While malicious software for smartphones is on the increase, it could still be human error that creates the easiest opportunities for cyber-crime.
Ever since phones became "smart", there has been concern that they could become riddled with malicious, self-replicating viruses and worms just like their less portable PC relatives.
So far however, the expected deluge has not happened. Cyber-criminals are not flooding smartphones with malware.
"The organisations or bad guys are looking for money," says Tony Osborne of online security firm Symantec.
"I think as we see mobile phones used more as a method of purchasing or creating financial transactions, then we're going to see far more attacks."
But the sector is growing quickly. Market analyst Juniper Research says that over 200 million people worldwide will have used banking services on their phone by the end of 2010, doubling to 400 million by the end of 2013.
While this makes for an increasingly enticing prospect for hackers, the current problems faced by users are often a little less hi-tech.
Over two-thirds of smartphone users are leaving themselves vulnerable to opportunistic identity fraudsters by users still leaving their phone without a pin or password, according to the government-supported GetSafeOnline.org.
And even then, the phone is still at risk.
"It isn't too difficult to break into a phone, you can just try every number from 0000 to 9999," says William Buchanan, professor of computing at Edinburgh Napier University.
"I think one of the major problems is that people don't realise how much information is on the device."
And it is not just what you have on your phone, but how ease of use has often superseded the need for security.
"This means that if someone else had your handset, they can access and use your profile without needing to know your password. In addition, if you synchronise your handset with a PC at home, they'll be able to access all of that information too."
But what about those criminals trying to get to your handset remotely?
"Attackers already have the tools to write the malicious code they need," says Mr Osborne.
"The new generation of smartphones are all geared towards downloading apps which are written by other users, using software development kits."
In August, BBC technology journalist Mark Ward decided to find out if it would be possible to use these tools to write an application which posed as a simple game but in the background silently stole the phone's contact list and e-mailed it to a predetermined address.
"I think the big surprise was how straightforward it was to put the spyware together," he says.
"We were expecting to really sweat over the nasty bits, but all the bits we used are standard parts of all the applications you get on your phone. So there was no part of the phone that was cut off from those basic standard bits of coding."
Mark never made the application available but some malicious programs have been found in the wild.
Even for those not using their phones for full-on finance, there are ways for cyber-criminals to make money directly from malware.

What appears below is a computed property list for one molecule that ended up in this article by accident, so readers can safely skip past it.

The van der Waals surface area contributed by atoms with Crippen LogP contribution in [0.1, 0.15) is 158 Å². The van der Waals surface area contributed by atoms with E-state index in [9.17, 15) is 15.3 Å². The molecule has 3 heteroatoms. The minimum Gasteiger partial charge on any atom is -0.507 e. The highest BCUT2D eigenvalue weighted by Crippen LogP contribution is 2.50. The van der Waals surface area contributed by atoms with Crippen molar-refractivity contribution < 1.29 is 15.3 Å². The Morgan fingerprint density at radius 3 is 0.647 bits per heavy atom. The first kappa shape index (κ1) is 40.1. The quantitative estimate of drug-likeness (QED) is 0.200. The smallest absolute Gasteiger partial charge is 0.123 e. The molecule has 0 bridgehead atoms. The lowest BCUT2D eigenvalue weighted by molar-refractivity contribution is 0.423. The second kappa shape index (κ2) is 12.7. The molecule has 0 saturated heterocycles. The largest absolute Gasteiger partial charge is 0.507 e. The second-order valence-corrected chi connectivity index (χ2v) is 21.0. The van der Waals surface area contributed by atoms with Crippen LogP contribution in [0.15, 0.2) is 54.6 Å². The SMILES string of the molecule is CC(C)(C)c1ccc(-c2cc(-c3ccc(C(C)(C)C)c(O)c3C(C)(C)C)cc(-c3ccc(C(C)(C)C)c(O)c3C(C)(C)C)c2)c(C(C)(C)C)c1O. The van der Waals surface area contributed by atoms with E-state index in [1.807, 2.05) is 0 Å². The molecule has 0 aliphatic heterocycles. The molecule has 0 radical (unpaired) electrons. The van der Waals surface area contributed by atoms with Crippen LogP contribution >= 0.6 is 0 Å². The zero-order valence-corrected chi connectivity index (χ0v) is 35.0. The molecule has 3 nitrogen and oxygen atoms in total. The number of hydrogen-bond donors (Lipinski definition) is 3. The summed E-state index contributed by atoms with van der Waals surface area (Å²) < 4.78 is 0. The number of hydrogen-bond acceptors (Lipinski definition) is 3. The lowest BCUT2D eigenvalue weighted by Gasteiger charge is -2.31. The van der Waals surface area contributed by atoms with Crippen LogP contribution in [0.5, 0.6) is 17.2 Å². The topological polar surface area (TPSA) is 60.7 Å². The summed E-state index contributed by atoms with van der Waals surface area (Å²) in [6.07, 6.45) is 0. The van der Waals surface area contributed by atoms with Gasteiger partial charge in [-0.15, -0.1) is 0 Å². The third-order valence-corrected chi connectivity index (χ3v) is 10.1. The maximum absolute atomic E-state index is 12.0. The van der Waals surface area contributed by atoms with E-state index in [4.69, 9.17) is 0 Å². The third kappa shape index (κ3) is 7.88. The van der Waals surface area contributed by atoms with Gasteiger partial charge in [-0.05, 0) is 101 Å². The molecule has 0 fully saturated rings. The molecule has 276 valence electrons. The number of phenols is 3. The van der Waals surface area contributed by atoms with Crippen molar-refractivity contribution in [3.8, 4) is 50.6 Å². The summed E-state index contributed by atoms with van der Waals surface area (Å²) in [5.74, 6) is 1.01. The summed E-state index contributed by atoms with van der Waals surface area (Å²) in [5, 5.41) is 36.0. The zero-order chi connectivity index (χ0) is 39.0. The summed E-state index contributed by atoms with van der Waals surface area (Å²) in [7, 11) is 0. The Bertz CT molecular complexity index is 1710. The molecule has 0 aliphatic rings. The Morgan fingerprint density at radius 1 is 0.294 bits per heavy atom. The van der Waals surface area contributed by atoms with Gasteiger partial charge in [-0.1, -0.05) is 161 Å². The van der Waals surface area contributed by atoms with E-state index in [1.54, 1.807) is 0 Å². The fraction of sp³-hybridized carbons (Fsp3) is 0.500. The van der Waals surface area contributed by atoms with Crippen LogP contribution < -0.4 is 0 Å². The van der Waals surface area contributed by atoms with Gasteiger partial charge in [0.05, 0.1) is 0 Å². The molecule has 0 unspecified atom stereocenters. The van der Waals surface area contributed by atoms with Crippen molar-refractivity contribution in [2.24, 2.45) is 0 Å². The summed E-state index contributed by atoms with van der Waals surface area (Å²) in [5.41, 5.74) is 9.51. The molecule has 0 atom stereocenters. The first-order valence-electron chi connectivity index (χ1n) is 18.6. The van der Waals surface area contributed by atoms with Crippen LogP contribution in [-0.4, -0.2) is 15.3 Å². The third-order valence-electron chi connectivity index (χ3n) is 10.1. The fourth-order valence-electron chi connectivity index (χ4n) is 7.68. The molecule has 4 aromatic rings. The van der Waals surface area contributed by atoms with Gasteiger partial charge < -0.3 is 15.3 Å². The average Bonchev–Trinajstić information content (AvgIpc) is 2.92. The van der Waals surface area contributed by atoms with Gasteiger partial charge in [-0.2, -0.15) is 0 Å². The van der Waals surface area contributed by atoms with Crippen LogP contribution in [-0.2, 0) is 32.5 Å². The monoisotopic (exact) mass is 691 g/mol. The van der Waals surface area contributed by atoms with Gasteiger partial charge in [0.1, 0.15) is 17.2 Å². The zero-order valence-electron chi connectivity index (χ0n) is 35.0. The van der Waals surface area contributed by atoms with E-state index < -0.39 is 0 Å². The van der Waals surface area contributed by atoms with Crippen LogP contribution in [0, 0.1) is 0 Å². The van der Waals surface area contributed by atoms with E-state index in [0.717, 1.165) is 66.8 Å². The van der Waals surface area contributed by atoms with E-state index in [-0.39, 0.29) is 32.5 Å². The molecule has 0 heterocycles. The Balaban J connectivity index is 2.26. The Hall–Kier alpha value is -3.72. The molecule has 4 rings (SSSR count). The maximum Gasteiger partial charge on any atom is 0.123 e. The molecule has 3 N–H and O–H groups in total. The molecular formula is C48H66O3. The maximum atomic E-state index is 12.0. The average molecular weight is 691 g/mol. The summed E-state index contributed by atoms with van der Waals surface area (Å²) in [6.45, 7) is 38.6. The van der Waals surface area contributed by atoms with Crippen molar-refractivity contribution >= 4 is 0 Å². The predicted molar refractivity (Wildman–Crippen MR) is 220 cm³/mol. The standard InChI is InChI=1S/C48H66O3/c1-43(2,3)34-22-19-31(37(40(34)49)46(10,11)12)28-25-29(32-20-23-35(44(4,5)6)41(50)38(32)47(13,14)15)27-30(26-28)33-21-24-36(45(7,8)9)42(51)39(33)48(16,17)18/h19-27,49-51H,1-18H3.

A malicious, self-replicating virus called Commwarrior, which targets the Symbian operating system on Nokia handsets, arrives as a multimedia message.
If you click on it, you will run malicious code which scans your contact list, and sends a copy of itself to everyone it finds. Discovered in 2005, while worrying for experts, it failed to have the widespread impact that was once feared.
Also, an application for Google's Android operating system targeted users in Russia who thought they were downloading an adult video player.
Although it seemed to do nothing once installed, an examination of the source code revealed it was actually designed to silently send text messages to premium rate numbers owned by the bad guys. Users would be charged and the criminals would take the profits.
So how can you be sure that an app you download isn't doing something untoward in the background?
"I think the problem is that you can't assume that every application that wants access to your contacts is suspicious," says Mark Ward.
"Take games for example. If you want to play a multi-player game via your phone, it needs to know your location, it needs to know your friends' locations and it needs to be able to bring you together to play with those friends - that's not suspicious."
The mobile operators advise not to download apps directly from the web but stick to the official application stores provided by the five different platforms - these only contain applications which have been pre-vetted.
So far, there have been no reports of malware getting through this vetting procedure but with thousands of apps to check and source code for each running into thousands of lines, no operator can absolutely guarantee that their vetting procedure will always be foolproof.
About 25 new pieces of smart phone malware are being discovered each week. While this is minuscule compared to the PC malware landscape, some companies have already launched antivirus products which scan and remove bad apps from the phone.
However, one of the most profitable and effective mobile phone scams is not a virus or even a malicious download.
It is a spam text message which asks the recipient to call a premium-rate phone number.
But the biggest threat to your smartphone is its portability and tendency to go missing.
There are apps however that can help you remotely wipe its memory or find it, so all may not be lost after all.